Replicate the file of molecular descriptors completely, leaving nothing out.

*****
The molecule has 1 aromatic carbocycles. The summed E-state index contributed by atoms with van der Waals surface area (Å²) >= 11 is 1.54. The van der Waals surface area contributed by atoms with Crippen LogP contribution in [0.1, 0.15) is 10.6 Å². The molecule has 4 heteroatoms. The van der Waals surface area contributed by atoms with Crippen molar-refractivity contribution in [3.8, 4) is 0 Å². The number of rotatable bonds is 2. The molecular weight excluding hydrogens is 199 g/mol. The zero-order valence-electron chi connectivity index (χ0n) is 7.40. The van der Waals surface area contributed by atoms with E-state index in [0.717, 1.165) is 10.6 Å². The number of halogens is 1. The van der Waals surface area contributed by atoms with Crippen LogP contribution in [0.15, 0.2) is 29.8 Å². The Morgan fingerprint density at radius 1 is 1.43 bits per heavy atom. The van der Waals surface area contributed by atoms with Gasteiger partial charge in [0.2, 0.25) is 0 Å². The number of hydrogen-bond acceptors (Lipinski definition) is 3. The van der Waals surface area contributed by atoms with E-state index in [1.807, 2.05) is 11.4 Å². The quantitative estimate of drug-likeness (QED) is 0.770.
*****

The molecule has 1 aromatic carbocycles. The summed E-state index contributed by atoms with van der Waals surface area (Å²) >= 11 is 1.54. The van der Waals surface area contributed by atoms with Crippen LogP contribution in [0.1, 0.15) is 10.6 Å². The molecule has 4 heteroatoms. The van der Waals surface area contributed by atoms with Crippen molar-refractivity contribution in [3.8, 4) is 0 Å². The number of rotatable bonds is 2. The molecular weight excluding hydrogens is 199 g/mol. The zero-order valence-electron chi connectivity index (χ0n) is 7.40. The van der Waals surface area contributed by atoms with E-state index in [0.717, 1.165) is 10.6 Å². The number of halogens is 1. The van der Waals surface area contributed by atoms with Crippen LogP contribution in [0.15, 0.2) is 29.8 Å². The Morgan fingerprint density at radius 1 is 1.43 bits per heavy atom. The van der Waals surface area contributed by atoms with Gasteiger partial charge in [0.2, 0.25) is 0 Å². The number of hydrogen-bond acceptors (Lipinski definition) is 3. The van der Waals surface area contributed by atoms with E-state index in [1.807, 2.05) is 11.4 Å². The quantitative estimate of drug-likeness (QED) is 0.770.